Trading Standards investigations in 24 Glasgow shops have revealed pricing problems which could leave customers out of pocket.
Glasgow City Council's Trading Standards officers checked the prices of over 1000 everyday items as part of a national campaign to detect misleading or non-existent pricing in stores.
As well as visually inspecting products and store shelves during the spot checks, the Trading Standards team also had items scanned at the tills to check if the prices which would have been charged matched those on display. The investigation uncovered discrepancies on a wide variety of items ranging from gravy granules to teabags, cakes, vapes, pasta, coffee and washing powder.
In one store, 80 out of 100 items checked had no prices on them and in one instance, officers would have been charged 60p more for coffee at the checkout than the price displayed on the shelf. In another shop, a bottle of wine was priced at £9.99 on the shelf edge, but scanned at £11.99 at the till.
As a result of the unannounced visits, several shop managers were served with notices requiring all goods to have prices on them and other outlets were given verbal advice to improve their pricing ahead of return visits.
Councillor Ruairi Kelly, Glasgow Convener for Neighbourhood Services and Assets, said: "Investigations like this by Trading Standards are crucial to ensure shops are fulfilling their obligations to price products clearly and in line with the law. This work is about protecting consumers and the team uncovered some shocking pricing practices in a number of Glasgow stores. The findings are particularly worrying at a time when inflation is so high and people are struggling to put food on the table.
"Retailers large and small have a legal obligation to price products correctly and give people the information they need to easily compare prices. The appalling failures revealed by this undercover investigation are particularly galling given the current cost of living crisis facing families in the city and across the country as a whole."
The work in Glasgow was part of a nationwide retail pricing investigation organised by SCOTSS (Society of Chief Officers of Trading Standards in Scotland). Officers in 22 councils carried out similar investigations in their local authority areas. In Glasgow, the spot-checks were carried out in supermarkets and smaller stores between November and December 2022.
Local authority Trading Standards are responsible for enforcing laws that ensure accurate pricing for consumers, such as the Price Marking Order 2004 and The Consumer Protection from Unfair Trading Regulations 2008. The Price Marking Order 2004 requires that where goods are offered for retail sale, the selling and, where appropriate, the unit price, must be given in writing. They require the selling price to be inclusive of VAT, unambiguous, easily identifiable, and clearly legible.
The SCOTSS project set out to identify where goods in shops were wrongly priced or not priced at all, and protect consumers from detriment. Officers checked that goods on shelves were priced as required, that the price charged at the till was the same as the marked price and that Unit Prices were marked where required (these allow shoppers to compare the price of similar products).
Officers across Scotland carried out 118 visits to national supermarket chains, and 228 visits to small or medium sized stores, with a total of over 30,000 products checked in terms of price marking and over 7000 in terms of unit pricing. In addition, over 9000 products were tested 'at the till' in terms of misleading pricing. The majority of retailers, large and small, understand the requirements of pricing law and were found to provide consumers with the correct price and unit price indications, and charged the indicated price at the check-out. However, issues were still identified, and Trading Standards colleagues are working with the retailers concerned to address them.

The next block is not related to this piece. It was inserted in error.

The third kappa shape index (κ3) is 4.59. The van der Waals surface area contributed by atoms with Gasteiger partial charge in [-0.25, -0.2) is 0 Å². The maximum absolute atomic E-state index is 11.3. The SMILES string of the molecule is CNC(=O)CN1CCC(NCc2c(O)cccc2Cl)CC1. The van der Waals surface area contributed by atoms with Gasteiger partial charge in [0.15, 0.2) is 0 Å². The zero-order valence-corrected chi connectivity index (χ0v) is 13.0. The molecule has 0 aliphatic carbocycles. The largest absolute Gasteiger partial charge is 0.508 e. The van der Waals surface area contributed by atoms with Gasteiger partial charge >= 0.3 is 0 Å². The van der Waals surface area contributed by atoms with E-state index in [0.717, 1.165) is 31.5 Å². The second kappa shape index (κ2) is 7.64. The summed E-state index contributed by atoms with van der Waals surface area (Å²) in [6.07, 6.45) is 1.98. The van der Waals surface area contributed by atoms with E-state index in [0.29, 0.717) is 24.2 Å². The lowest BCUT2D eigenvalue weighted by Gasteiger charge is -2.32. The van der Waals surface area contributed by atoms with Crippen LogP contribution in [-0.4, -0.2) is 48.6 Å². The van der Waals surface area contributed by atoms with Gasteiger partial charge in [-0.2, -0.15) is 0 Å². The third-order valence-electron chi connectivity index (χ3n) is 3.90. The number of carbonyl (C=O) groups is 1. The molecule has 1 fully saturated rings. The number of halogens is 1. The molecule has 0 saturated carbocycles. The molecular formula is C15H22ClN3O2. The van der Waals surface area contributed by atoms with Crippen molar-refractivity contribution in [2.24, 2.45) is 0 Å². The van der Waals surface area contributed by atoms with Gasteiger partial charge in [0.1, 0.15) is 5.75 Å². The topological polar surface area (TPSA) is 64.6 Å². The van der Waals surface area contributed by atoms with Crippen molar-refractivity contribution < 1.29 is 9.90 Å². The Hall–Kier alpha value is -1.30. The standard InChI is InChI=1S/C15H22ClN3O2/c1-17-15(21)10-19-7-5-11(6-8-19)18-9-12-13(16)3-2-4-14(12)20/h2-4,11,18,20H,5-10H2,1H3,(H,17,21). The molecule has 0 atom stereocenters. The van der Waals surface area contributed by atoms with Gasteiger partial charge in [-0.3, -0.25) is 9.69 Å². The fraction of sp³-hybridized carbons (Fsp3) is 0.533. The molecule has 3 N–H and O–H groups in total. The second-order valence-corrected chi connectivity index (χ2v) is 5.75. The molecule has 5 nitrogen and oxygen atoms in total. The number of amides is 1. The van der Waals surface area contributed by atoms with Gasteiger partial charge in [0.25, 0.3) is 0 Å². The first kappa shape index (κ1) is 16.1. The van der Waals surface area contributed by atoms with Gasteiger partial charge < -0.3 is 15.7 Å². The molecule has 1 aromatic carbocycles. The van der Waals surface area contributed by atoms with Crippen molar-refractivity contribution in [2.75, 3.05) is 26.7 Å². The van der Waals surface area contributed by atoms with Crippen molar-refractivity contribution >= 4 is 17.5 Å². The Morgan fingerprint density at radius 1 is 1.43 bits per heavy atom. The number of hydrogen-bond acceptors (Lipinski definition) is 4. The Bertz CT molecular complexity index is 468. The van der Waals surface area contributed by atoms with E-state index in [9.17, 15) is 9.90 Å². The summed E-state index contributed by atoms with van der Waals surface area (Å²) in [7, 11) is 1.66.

In national chains over 4% of goods were not priced at all and 6.5% of products had incorrect unit pricing. In addition, 3.7% of products were wrongly charged at the checkout and 71% of these were to the detriment of the consumer. For medium and smaller stores the situation was worse, over 14% were not priced properly, and 8.6% of unit pricing information was wrong or missing. Almost 10% of products were incorrectly charged at the checkout, with again 70% to the detriment of the consumer. With food prices continuing to rise, it is important that consumers are charged the correct price, and that the price is correctly indicated so that consumers can easily compare prices across stores in a competitive marketplace. Trading Standards is ideally placed to not only protect consumers against detriment through overcharging but to also support local businesses through advice and intervention where necessary.
David MacKenzie, Chair of SCOTSS explained: "Transparency in pricing is at the heart of fair trade in goods and is a core issue for Trading Standards teams across Scotland, making sure that consumers pay the correct price for their purchases and that businesses are diligent in presenting goods for sale accurately and legally. With the current cost of living crisis, it is even more important that the processes and systems that should be in place are working properly and that consumers pay the correct amount for their shopping. My advice to shoppers is always check prices carefully when in store and make sure you have been properly charged at the till." He continued: "SCOTSS works very closely with colleagues in local council Trading Standards across Scotland, and this is an excellent example of local authority officers working together to ensure the market is working properly and fairly. Officers are there not only to protect consumers but also to help and support businesses."